Subgroup analysis for major bleeding events between aspirin-exposed and nonexposed groups based on kidney type (native or graft). CI, confidence interval.


This study was designed to ascertain the risk of bleeding complications associated with aspirin exposure in patients subjected to PKB. Ten studies fulfilled eligibility criteria, and an aggregate 34,067 kidney biopsies were included. Our meta-analysis showed no significant differences regarding major bleeding events between the aspirin-exposed and nonexposed groups (OR 1.72; 95% CI 0.50 to 5.89, I2=84%).

Kumar et al.25 also reviewed data on the risk of PKB complications under aspirin use. Despite a wider set of inclusion criteria, with guidelines and systematic reviews included in their analysis, the authors lamented the lack of quality evidence and supported the guideline recommending a 7 to 10-day washout period in most elective procedures. However, this review did not include the more recent studies by Baffour et al.13 and Potretzke et al.19 with timeframe-dependent subgroup analysis. The inclusion of these two articles is a major strength of our study.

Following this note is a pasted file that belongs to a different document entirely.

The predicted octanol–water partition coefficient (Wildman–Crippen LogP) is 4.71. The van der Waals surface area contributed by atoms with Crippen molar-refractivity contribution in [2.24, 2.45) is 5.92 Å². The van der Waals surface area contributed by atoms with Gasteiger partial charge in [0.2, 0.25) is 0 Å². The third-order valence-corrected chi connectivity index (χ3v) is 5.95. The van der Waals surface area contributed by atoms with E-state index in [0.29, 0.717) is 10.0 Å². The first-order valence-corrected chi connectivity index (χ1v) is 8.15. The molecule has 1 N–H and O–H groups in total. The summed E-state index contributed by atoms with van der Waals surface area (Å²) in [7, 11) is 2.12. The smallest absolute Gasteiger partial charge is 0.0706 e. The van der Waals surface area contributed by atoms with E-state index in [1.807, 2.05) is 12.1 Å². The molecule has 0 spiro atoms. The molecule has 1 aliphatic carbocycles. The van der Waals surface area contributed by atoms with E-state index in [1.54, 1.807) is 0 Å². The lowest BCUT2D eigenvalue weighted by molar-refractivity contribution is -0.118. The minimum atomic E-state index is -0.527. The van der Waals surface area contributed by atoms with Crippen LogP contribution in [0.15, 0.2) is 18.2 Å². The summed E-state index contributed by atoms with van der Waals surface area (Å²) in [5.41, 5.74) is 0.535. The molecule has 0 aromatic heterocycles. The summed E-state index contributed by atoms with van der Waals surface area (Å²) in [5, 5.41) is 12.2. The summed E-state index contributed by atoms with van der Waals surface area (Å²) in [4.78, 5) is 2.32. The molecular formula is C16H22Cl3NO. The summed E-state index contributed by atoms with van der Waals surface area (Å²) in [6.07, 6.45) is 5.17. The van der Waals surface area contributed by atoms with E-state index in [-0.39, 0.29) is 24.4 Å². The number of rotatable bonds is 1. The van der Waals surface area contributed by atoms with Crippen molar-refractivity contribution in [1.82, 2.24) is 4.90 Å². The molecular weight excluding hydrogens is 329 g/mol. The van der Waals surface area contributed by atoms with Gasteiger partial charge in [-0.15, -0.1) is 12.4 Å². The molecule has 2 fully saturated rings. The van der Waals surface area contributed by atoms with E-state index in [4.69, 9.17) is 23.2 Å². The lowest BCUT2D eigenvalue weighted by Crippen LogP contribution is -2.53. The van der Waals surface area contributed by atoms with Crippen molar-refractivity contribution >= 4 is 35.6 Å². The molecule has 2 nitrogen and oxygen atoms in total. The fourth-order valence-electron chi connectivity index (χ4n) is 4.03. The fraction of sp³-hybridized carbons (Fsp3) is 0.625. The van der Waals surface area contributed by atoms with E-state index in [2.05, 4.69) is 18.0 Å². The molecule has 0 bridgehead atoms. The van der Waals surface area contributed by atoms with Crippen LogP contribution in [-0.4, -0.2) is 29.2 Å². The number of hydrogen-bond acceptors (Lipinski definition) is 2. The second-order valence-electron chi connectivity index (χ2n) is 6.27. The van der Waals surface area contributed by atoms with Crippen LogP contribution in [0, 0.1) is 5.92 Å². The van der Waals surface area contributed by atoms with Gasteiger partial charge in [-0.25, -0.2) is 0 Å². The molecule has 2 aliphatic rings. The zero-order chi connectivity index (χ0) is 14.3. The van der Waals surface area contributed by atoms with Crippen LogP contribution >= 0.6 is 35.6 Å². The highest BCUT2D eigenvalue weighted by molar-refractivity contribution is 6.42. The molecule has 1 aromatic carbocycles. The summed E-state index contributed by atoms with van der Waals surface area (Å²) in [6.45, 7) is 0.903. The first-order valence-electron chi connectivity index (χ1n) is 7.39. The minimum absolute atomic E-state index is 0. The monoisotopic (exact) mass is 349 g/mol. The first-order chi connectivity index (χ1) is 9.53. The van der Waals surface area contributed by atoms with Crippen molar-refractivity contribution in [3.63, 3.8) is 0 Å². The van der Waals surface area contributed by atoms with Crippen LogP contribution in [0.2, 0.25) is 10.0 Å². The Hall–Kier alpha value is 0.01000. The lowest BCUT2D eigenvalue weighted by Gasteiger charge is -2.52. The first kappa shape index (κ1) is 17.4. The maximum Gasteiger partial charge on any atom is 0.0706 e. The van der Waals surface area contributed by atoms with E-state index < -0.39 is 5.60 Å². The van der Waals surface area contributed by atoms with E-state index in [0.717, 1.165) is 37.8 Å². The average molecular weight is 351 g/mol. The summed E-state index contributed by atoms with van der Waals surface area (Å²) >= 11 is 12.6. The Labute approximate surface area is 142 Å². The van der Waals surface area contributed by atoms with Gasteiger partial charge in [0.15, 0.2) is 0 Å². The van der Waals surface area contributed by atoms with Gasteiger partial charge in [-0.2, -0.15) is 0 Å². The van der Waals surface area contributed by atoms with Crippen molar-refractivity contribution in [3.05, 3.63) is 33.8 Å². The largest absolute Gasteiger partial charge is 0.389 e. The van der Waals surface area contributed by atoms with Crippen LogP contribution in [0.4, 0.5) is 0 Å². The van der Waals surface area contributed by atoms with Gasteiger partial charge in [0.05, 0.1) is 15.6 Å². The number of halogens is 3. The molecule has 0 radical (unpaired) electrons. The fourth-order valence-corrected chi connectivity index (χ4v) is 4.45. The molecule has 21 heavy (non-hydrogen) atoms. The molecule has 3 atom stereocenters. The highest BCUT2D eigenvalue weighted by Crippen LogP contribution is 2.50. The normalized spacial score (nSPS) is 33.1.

From the selected articles, considering their design and limitations, Baffour et al.13 and Potretzke et al.19 were found to present more robust data, particularly because of the inclusion of a timeframe-dependent subgroup analysis. In these studies, aspirin use on the day of the biopsy, particularly in higher dosages, was found to facilitate postbiopsy bleeding complications. However, aspirin cessation 3 days before PKB was found equivalent to more conservative strategies, with no increased risk of bleeding events. Lees et al.17 and Mackinnon et al.15 reported no significant association between aspirin use and major bleeding complications in native kidney biopsies, despite an apparent trend in the latter study toward more complications under antiplatelet agent exposure that could arguably become significant with a greater sample size. This trend was also apparent in our meta-analysis, but owing to the high heterogeneity among the enrolled studies and the uncertainty associated with the wider CI, the presented results should be interpreted with great caution.